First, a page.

by Millie Davenport, Horticulture Extension Agent, Home & Garden Information Center, Clemson University, 2009
Hi, I am Millie Davenport, a horticulture Extension agent with the Clemson University Home and Garden Information Center. Today we are going to look at Cross Vine (Bignonia capreolata).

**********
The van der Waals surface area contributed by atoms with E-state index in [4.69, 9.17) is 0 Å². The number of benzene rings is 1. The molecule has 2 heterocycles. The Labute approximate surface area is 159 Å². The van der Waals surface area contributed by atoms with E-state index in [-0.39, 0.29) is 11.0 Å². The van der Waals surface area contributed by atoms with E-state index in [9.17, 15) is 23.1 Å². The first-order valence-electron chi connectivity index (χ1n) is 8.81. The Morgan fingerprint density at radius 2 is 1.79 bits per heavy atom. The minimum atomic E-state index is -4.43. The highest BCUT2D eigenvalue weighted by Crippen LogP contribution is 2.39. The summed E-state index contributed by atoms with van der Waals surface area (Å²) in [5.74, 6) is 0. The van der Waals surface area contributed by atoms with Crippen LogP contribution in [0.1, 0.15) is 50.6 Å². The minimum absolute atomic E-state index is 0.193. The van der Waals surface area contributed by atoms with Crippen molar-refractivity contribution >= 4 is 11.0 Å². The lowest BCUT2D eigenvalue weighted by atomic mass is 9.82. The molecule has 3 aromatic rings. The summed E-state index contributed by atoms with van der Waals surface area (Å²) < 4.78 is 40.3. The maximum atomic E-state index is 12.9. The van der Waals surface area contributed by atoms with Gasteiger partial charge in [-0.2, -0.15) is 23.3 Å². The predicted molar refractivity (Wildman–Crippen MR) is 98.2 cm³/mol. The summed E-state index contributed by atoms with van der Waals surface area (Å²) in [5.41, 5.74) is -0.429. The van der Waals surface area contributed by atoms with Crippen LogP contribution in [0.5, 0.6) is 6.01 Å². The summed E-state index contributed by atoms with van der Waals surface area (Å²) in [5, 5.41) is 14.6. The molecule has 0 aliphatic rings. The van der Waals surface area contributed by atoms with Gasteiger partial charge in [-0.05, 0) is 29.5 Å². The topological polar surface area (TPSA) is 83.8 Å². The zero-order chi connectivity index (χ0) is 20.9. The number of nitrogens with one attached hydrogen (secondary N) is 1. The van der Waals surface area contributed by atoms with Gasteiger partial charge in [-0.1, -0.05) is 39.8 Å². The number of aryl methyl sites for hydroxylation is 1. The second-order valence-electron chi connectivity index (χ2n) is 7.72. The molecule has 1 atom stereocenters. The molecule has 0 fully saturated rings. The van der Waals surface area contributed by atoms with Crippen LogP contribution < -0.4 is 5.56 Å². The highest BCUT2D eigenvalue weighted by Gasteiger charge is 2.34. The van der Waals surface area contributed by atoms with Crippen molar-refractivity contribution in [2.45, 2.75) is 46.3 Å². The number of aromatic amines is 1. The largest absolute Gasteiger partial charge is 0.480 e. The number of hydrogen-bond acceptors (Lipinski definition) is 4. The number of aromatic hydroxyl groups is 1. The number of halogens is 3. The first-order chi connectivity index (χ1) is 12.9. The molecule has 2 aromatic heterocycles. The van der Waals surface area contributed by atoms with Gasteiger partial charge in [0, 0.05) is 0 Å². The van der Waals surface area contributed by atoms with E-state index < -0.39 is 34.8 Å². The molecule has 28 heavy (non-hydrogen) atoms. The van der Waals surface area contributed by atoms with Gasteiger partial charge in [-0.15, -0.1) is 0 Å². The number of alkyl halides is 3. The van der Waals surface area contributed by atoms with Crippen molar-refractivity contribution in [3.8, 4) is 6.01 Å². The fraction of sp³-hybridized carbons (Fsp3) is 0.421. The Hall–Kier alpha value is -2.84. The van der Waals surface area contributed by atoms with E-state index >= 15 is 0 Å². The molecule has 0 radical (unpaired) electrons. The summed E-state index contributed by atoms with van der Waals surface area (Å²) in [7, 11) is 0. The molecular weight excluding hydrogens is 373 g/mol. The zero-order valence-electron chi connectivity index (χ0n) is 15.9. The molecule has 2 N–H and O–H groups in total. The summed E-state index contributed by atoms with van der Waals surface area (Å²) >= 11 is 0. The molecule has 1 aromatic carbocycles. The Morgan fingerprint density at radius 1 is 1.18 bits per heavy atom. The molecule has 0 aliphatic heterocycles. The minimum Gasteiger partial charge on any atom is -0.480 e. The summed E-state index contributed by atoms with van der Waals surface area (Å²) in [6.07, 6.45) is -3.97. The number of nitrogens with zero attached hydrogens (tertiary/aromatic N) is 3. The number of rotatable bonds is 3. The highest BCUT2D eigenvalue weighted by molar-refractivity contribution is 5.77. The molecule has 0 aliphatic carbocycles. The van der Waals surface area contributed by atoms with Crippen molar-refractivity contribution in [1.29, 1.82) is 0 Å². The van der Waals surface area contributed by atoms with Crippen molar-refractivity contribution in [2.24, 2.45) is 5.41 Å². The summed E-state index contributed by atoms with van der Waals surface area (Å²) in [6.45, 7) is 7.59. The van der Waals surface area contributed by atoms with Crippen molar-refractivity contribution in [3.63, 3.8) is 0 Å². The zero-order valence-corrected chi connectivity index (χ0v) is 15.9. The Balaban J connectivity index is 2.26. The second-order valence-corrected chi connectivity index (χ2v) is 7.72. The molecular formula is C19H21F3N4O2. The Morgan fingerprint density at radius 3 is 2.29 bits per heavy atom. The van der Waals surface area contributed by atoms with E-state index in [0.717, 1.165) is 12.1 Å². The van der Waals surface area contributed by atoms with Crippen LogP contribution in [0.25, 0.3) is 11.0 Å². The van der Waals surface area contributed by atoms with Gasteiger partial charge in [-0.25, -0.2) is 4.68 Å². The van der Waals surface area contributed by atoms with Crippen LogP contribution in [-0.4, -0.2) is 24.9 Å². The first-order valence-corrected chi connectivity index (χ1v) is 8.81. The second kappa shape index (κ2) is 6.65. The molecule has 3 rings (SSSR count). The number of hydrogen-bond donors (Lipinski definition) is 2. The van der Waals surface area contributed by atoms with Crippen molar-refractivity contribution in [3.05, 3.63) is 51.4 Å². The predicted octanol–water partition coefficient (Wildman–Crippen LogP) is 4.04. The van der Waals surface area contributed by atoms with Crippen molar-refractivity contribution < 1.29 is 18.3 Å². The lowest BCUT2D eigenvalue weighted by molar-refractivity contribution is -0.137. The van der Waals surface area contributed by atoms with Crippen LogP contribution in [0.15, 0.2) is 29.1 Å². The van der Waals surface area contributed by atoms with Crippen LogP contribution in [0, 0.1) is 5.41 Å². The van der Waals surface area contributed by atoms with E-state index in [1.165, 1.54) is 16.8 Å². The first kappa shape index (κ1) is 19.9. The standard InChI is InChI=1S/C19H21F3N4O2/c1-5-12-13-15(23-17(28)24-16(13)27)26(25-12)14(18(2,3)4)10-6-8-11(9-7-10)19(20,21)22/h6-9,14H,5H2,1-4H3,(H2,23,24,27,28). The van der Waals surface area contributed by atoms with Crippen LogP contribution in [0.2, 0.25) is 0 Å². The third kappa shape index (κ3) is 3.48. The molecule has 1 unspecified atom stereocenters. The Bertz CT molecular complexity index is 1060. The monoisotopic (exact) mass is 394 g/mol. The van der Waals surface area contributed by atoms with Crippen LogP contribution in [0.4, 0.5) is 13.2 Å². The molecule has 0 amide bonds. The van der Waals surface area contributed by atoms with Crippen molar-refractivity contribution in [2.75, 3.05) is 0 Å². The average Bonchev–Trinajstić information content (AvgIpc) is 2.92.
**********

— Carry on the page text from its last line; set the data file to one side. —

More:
This morning we are in the South Carolina Botanical Gardens and we are looking at a native vine that is actually evergreen to semi-evergreen. This is Cross Vine (Bignonia capreolata). The reason this gets the name Cross Vine, that I originally thought was because of the way the stems and the leaves met, it does create a nice cross pattern here that actually I often have used that for identification purposes. The true reason for it getting its name the Cross Vine is that you get a cross pattern right here in the pith where there is a green line going across. Today we are going to look at two cultivars or selections of this plant. The one we are looking at here is ‘Jekyll’. And as you might guess, ‘Jekyll’ does come from the name Jekyll Island in Georgia which is where it was selected. It was chosen for its really nice vibrant orange flowers. Now, the actual straight species itself has more of a reddish brown outer coloring to the trumpet and more of an orangey yellow color to the center. The one thing we do lose with the cultivars that we are looking at today is the fragrance. The actual species has a beautiful mocha fragrance to it and we lose that with these selections. ‘Jekyll’ is really nice because of its nice vibrant colors; it’s got a nice show with lots of flowers and really nice foliage. One thing about ‘ Jekyll’ that has proven to be really nice about this selection is that it is more reliably evergreen and also that it is more cold hardy than the other selections and species itself. Now, ‘Tangerine Beauty’ that is an older selection that is available. And, ‘Tangerine Beauty’ has flowers that are a bit smaller but they do have a lot of flower power and give you a really nice show. Cross Vine in general is going to grow best in a full sun area. If you have an area with a bit of part shade it will do okay there, but you are not going to get quite as many flowers as you would with a full sun area. You want to place it in a moist soil that’s well drained. But, it will tolerate a lot of different soils, from sandy to clay soils all thru the state of South Carolina. Cross Vine has a really great ability to climb up different surfaces. So, if you are looking for something to add to a trellis or a fence in your landscape this would make a really nice addition, plus it’s a native plant that would be great in any landscape.
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